They say: "The best thing to happen to the Savage since Suzuki started making them."
Casey Stevenson has elevated the Savage from the lowest rung on Suzuki's cruiser ladder to the pinnacle of café-racer cool. After finishing his biological-engineering gig at NASA (where he created a cancer-medication experiment that orbited on the space shuttle), he moved to Los Angeles with two things on his mind: music and motorcycles. And so he created the CS-1 café racer to transport him to musical gigs and the recording studio.
"Building this bike started out as a personal project," Stevenson says. "I wanted to create a custom café racer based on a single-cylinder engine like the ones I used to ride as a kid. It had to be a thumper, which limited my choices. My primary considerations were the Suzuki Savage and Buell Blast."
He took a ride on a Savage (renamed the Boulevard S40 in 2005) and decided its engine had the right character and power for the project, so bought one on eBay and started chopping. "I took the bike back to the shop and ripped all the ugly bits off of it. My initial plan was to build a bike around the engine using my own handmade frame and parts, but once I had it stripped, I realized the stock frame was going to work just fine. It took a lot of imagination to see a café racer in there!"
In a matter of months, Stevenson and his bandmate Ryan Rajewski (Ryca is a combination of their first names) had created their first prototype. They countered the Savage's raked stance by shortening the fork with internal spacers and lifting the rear with longer, 12.5-inch shocks. The front fender was removed to expose the 19-inch front wheel, and the rear hub was re-laced to a larger, 18-inch rim to complement the front wheel and further elevate the back end. These chassis mods rotate the bike forward, bringing steering geometry in line with that of a "proper motorbike" and shortening the wheelbase by more than an inch. The forward-set foot controls were yanked and replaced by custom brackets holding Tarozzi rearsets that position your feet a full foot-and-a-half back from stock. The high-rise handlebar gave way to clip-ons, tank-top instruments to mini-gauges above the triple clamp, and the original dished saddle and flared rear fender exchanged for a tidy retro-racer tail with integrated turn signals and stoplight. A reverse-megaphone muffler, custom side covers and a modified stock gas tank complete the metamorphosis.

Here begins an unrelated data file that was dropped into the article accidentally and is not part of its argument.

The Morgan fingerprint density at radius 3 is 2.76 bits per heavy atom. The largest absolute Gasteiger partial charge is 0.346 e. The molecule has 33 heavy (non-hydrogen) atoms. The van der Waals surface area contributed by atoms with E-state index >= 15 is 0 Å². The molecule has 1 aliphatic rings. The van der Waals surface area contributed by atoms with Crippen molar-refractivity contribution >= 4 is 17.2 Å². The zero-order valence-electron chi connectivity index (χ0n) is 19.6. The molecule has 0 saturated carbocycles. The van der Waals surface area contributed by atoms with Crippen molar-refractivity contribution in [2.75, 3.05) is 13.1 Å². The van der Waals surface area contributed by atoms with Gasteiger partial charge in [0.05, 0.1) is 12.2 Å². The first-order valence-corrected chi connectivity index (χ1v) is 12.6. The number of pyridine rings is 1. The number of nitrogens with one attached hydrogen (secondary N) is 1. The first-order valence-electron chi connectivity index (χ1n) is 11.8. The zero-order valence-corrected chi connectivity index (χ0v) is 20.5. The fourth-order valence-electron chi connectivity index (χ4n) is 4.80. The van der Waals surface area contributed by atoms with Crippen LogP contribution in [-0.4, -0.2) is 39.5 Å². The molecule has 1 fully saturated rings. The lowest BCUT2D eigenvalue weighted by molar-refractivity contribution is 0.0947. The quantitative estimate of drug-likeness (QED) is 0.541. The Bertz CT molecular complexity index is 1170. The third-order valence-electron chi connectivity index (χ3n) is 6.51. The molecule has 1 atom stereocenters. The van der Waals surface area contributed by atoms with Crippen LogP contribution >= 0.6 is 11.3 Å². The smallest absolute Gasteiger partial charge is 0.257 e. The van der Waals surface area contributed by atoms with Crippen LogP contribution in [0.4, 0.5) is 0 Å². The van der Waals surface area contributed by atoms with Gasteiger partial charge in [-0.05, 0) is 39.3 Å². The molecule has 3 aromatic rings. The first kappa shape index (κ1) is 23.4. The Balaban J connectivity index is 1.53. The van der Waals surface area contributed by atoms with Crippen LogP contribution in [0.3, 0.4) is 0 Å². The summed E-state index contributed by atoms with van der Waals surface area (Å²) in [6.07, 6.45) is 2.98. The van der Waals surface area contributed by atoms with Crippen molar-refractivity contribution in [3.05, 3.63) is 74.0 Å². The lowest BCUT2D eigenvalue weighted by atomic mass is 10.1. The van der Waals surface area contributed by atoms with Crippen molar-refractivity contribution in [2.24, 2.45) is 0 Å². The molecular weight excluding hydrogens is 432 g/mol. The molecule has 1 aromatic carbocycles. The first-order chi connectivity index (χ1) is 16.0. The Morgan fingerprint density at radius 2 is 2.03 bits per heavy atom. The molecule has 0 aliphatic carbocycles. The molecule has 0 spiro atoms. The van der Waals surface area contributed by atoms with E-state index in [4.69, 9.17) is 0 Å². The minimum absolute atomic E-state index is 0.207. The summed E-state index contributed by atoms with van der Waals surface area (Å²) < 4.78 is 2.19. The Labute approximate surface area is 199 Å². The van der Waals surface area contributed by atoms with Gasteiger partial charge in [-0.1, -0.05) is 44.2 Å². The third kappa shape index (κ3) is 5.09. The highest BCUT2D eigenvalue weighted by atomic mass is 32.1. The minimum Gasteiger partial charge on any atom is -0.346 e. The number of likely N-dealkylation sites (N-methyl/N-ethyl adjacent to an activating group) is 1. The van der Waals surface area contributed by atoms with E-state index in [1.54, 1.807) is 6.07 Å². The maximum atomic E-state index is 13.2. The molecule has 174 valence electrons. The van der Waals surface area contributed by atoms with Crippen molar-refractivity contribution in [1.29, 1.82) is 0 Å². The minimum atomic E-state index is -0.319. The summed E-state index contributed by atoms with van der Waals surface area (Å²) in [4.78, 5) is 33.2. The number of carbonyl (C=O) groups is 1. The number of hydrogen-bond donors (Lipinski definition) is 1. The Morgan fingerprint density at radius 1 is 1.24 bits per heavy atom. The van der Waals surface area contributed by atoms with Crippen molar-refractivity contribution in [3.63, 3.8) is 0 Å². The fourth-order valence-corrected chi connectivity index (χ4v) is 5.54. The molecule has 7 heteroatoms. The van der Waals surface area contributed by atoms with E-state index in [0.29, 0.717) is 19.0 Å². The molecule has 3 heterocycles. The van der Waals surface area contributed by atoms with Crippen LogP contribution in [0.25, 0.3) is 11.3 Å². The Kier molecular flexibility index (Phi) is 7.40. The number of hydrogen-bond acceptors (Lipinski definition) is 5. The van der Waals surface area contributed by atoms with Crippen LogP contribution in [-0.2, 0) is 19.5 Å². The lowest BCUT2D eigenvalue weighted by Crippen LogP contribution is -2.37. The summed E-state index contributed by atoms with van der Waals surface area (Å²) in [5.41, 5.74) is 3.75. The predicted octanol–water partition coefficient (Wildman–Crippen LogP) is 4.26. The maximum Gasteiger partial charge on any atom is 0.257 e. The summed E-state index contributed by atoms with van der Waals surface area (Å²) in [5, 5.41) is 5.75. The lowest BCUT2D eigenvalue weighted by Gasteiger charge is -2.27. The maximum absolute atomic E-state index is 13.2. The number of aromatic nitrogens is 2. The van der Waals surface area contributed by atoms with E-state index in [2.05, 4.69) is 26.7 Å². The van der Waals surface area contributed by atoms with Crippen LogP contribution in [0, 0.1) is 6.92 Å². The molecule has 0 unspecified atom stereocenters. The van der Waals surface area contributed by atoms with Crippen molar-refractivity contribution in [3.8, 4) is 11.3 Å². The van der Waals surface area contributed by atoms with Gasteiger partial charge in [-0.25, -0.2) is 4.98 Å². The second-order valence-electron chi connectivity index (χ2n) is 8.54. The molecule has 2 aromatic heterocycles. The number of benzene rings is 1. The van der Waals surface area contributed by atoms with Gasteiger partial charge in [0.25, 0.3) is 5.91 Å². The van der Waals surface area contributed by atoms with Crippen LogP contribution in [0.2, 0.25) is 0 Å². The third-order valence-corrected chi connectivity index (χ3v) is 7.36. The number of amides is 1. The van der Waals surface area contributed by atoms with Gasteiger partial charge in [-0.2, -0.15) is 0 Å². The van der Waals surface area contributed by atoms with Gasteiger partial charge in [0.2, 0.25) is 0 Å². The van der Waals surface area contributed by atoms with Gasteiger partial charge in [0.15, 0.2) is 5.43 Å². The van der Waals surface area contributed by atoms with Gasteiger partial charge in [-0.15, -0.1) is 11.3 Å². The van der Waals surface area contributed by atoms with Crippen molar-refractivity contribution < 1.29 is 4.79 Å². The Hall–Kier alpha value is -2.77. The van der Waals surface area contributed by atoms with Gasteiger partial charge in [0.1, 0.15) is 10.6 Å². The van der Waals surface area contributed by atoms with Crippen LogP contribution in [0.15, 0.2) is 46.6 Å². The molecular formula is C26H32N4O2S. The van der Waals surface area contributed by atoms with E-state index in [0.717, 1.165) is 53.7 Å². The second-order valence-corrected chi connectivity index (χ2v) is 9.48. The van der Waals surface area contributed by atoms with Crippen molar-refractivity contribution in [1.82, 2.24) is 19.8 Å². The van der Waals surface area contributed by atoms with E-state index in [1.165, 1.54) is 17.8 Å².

Since 1986, the Savage has remained Suzuki's tamest cruiser. In 2005 it was renamed the S4
A custom panel replaces the tank-top speedometer and houses the ignition switch and indica
That appendage in front of the engine is the stock shift lever, repurposed to manually ope
The transformation exposes a refined-yet-elementally raw motorcycle far more deserving of the "Savage" name than the uninspired mini-cruiser from which it was wrought. Ripping around town on the Ryca revealed a light, nimble and surprisingly quick motorcycle, thanks in no small part to the significant geometry changes and some 60 lbs. of superfluous parts that were thrown by the wayside. The 652cc single breathes through a K&N air filter and kicks out plenty of power for city and freeway riding thanks to a freer-flowing (and almost obnoxiously loud) muffler.
Want to roll your own? Building a Savage café racer is surprisingly straightforward thanks to the kit Ryca Motors is selling through its website. "Using the stock frame is ultimately what enabled us to move this from a one-off project to the CS-1 build kit," Stevenson says. The kit contains all the custom and aftermarket parts the two entrepreneurs threw at the build, and everything you need to uncover the café racer in any '86 or newer Savage or S40. There's no welding or major modifications required; everything can be accomplished with basic mechanical skills and hand tools.